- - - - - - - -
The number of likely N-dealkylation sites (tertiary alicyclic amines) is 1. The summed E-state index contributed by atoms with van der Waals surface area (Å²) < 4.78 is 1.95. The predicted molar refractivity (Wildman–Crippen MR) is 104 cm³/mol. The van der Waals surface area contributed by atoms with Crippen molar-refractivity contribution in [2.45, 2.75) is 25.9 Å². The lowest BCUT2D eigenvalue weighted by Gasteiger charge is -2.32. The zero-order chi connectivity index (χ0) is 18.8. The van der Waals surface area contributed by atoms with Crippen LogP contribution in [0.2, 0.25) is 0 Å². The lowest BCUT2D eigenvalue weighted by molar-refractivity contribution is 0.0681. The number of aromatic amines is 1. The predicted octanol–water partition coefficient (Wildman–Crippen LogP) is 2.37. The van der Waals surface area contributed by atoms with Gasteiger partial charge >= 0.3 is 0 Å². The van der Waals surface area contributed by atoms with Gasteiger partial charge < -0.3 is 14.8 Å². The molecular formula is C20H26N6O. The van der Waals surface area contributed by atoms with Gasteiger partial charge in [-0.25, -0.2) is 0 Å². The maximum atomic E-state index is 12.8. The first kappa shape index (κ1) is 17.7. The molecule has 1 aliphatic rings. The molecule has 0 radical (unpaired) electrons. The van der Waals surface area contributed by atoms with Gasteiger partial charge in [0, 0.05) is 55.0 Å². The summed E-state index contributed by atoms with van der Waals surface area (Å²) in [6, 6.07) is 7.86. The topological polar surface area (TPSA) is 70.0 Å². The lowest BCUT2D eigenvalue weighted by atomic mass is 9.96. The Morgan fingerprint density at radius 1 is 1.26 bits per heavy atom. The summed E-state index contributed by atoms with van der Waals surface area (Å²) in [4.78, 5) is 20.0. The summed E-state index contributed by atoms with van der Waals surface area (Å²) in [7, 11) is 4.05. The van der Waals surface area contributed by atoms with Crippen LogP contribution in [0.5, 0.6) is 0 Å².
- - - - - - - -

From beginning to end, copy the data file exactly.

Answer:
The number of likely N-dealkylation sites (tertiary alicyclic amines) is 1. The summed E-state index contributed by atoms with van der Waals surface area (Å²) < 4.78 is 1.95. The predicted molar refractivity (Wildman–Crippen MR) is 104 cm³/mol. The van der Waals surface area contributed by atoms with Crippen molar-refractivity contribution in [2.45, 2.75) is 25.9 Å². The lowest BCUT2D eigenvalue weighted by Gasteiger charge is -2.32. The zero-order chi connectivity index (χ0) is 18.8. The van der Waals surface area contributed by atoms with Crippen LogP contribution in [0.2, 0.25) is 0 Å². The lowest BCUT2D eigenvalue weighted by molar-refractivity contribution is 0.0681. The number of aromatic amines is 1. The predicted octanol–water partition coefficient (Wildman–Crippen LogP) is 2.37. The van der Waals surface area contributed by atoms with Gasteiger partial charge >= 0.3 is 0 Å². The van der Waals surface area contributed by atoms with Gasteiger partial charge < -0.3 is 14.8 Å². The molecular formula is C20H26N6O. The van der Waals surface area contributed by atoms with Gasteiger partial charge in [-0.25, -0.2) is 0 Å². The maximum atomic E-state index is 12.8. The first kappa shape index (κ1) is 17.7. The molecule has 1 aliphatic rings. The molecule has 0 radical (unpaired) electrons. The van der Waals surface area contributed by atoms with Gasteiger partial charge in [0, 0.05) is 55.0 Å². The summed E-state index contributed by atoms with van der Waals surface area (Å²) in [6, 6.07) is 7.86. The topological polar surface area (TPSA) is 70.0 Å². The lowest BCUT2D eigenvalue weighted by atomic mass is 9.96. The Morgan fingerprint density at radius 1 is 1.26 bits per heavy atom. The summed E-state index contributed by atoms with van der Waals surface area (Å²) in [4.78, 5) is 20.0. The summed E-state index contributed by atoms with van der Waals surface area (Å²) in [7, 11) is 4.05. The van der Waals surface area contributed by atoms with Crippen LogP contribution in [0.5, 0.6) is 0 Å².